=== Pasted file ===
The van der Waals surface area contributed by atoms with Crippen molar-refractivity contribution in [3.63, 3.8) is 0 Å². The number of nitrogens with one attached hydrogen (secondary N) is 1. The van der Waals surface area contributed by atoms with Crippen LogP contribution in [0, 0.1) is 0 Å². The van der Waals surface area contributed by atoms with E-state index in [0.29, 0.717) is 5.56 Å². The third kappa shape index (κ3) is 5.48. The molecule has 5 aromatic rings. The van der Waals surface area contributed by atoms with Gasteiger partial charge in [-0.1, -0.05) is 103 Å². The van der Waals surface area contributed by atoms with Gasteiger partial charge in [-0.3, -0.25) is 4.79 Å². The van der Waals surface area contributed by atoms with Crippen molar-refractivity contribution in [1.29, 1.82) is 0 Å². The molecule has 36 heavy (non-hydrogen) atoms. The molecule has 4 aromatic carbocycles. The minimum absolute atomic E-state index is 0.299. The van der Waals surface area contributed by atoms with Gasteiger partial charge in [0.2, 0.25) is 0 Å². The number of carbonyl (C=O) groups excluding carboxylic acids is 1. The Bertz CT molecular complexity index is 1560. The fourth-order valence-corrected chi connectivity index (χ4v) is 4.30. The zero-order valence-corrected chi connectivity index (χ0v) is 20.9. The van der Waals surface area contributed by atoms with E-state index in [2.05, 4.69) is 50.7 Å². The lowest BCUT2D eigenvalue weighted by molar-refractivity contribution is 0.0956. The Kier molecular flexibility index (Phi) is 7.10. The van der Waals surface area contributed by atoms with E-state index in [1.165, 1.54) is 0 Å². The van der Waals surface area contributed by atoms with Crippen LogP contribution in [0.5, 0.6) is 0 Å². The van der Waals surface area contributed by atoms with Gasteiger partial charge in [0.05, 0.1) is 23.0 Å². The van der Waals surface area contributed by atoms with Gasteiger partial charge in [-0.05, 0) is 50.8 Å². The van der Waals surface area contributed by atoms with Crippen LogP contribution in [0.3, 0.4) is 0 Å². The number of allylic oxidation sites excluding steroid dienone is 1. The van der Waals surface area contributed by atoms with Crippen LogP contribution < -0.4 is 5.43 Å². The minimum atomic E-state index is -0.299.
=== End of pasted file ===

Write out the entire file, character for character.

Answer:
The van der Waals surface area contributed by atoms with Crippen molar-refractivity contribution in [3.63, 3.8) is 0 Å². The number of nitrogens with one attached hydrogen (secondary N) is 1. The van der Waals surface area contributed by atoms with Crippen LogP contribution in [0, 0.1) is 0 Å². The van der Waals surface area contributed by atoms with E-state index in [0.29, 0.717) is 5.56 Å². The third kappa shape index (κ3) is 5.48. The molecule has 5 aromatic rings. The van der Waals surface area contributed by atoms with Gasteiger partial charge in [-0.1, -0.05) is 103 Å². The van der Waals surface area contributed by atoms with Gasteiger partial charge in [-0.3, -0.25) is 4.79 Å². The van der Waals surface area contributed by atoms with Crippen molar-refractivity contribution in [1.29, 1.82) is 0 Å². The molecule has 36 heavy (non-hydrogen) atoms. The molecule has 4 aromatic carbocycles. The minimum absolute atomic E-state index is 0.299. The van der Waals surface area contributed by atoms with Gasteiger partial charge in [0.2, 0.25) is 0 Å². The number of carbonyl (C=O) groups excluding carboxylic acids is 1. The Bertz CT molecular complexity index is 1560. The fourth-order valence-corrected chi connectivity index (χ4v) is 4.30. The zero-order valence-corrected chi connectivity index (χ0v) is 20.9. The van der Waals surface area contributed by atoms with E-state index in [2.05, 4.69) is 50.7 Å². The lowest BCUT2D eigenvalue weighted by molar-refractivity contribution is 0.0956. The Kier molecular flexibility index (Phi) is 7.10. The van der Waals surface area contributed by atoms with E-state index in [1.165, 1.54) is 0 Å². The van der Waals surface area contributed by atoms with Crippen LogP contribution in [0.5, 0.6) is 0 Å². The van der Waals surface area contributed by atoms with Gasteiger partial charge in [0.05, 0.1) is 23.0 Å². The van der Waals surface area contributed by atoms with Gasteiger partial charge in [-0.05, 0) is 50.8 Å². The van der Waals surface area contributed by atoms with Crippen LogP contribution in [0.3, 0.4) is 0 Å². The number of allylic oxidation sites excluding steroid dienone is 1. The van der Waals surface area contributed by atoms with Crippen LogP contribution < -0.4 is 5.43 Å². The minimum atomic E-state index is -0.299.